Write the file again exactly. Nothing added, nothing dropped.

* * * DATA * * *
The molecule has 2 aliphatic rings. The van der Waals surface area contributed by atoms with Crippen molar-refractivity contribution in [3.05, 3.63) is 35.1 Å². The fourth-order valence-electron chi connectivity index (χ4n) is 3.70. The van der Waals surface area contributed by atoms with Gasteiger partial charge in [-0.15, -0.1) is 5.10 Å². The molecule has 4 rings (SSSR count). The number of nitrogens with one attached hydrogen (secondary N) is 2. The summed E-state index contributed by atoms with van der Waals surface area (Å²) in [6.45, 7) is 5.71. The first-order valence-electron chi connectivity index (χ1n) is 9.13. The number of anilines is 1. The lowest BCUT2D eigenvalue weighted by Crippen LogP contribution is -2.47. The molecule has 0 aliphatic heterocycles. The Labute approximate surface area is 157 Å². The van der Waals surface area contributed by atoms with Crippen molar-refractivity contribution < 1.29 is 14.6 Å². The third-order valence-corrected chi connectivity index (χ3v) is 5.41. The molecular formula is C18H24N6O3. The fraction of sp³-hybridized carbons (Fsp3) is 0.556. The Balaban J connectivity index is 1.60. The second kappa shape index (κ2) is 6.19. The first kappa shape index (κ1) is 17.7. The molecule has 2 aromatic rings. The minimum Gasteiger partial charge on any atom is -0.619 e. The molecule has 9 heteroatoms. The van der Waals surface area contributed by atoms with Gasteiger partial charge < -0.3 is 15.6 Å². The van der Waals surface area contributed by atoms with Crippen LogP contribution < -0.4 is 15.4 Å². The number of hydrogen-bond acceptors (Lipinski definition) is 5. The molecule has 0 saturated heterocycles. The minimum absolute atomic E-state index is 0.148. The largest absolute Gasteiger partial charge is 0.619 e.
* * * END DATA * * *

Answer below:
The molecule has 2 aliphatic rings. The van der Waals surface area contributed by atoms with Crippen molar-refractivity contribution in [3.05, 3.63) is 35.1 Å². The fourth-order valence-electron chi connectivity index (χ4n) is 3.70. The van der Waals surface area contributed by atoms with Gasteiger partial charge in [-0.15, -0.1) is 5.10 Å². The molecule has 4 rings (SSSR count). The number of nitrogens with one attached hydrogen (secondary N) is 2. The summed E-state index contributed by atoms with van der Waals surface area (Å²) in [6.45, 7) is 5.71. The first-order valence-electron chi connectivity index (χ1n) is 9.13. The number of anilines is 1. The lowest BCUT2D eigenvalue weighted by Crippen LogP contribution is -2.47. The molecule has 0 aliphatic heterocycles. The Labute approximate surface area is 157 Å². The van der Waals surface area contributed by atoms with Crippen molar-refractivity contribution < 1.29 is 14.6 Å². The third-order valence-corrected chi connectivity index (χ3v) is 5.41. The molecular formula is C18H24N6O3. The fraction of sp³-hybridized carbons (Fsp3) is 0.556. The Balaban J connectivity index is 1.60. The second kappa shape index (κ2) is 6.19. The first kappa shape index (κ1) is 17.7. The molecule has 2 aromatic rings. The minimum Gasteiger partial charge on any atom is -0.619 e. The molecule has 9 heteroatoms. The van der Waals surface area contributed by atoms with Gasteiger partial charge < -0.3 is 15.6 Å². The van der Waals surface area contributed by atoms with Crippen LogP contribution < -0.4 is 15.4 Å². The number of hydrogen-bond acceptors (Lipinski definition) is 5. The molecule has 0 saturated heterocycles. The minimum absolute atomic E-state index is 0.148. The largest absolute Gasteiger partial charge is 0.619 e.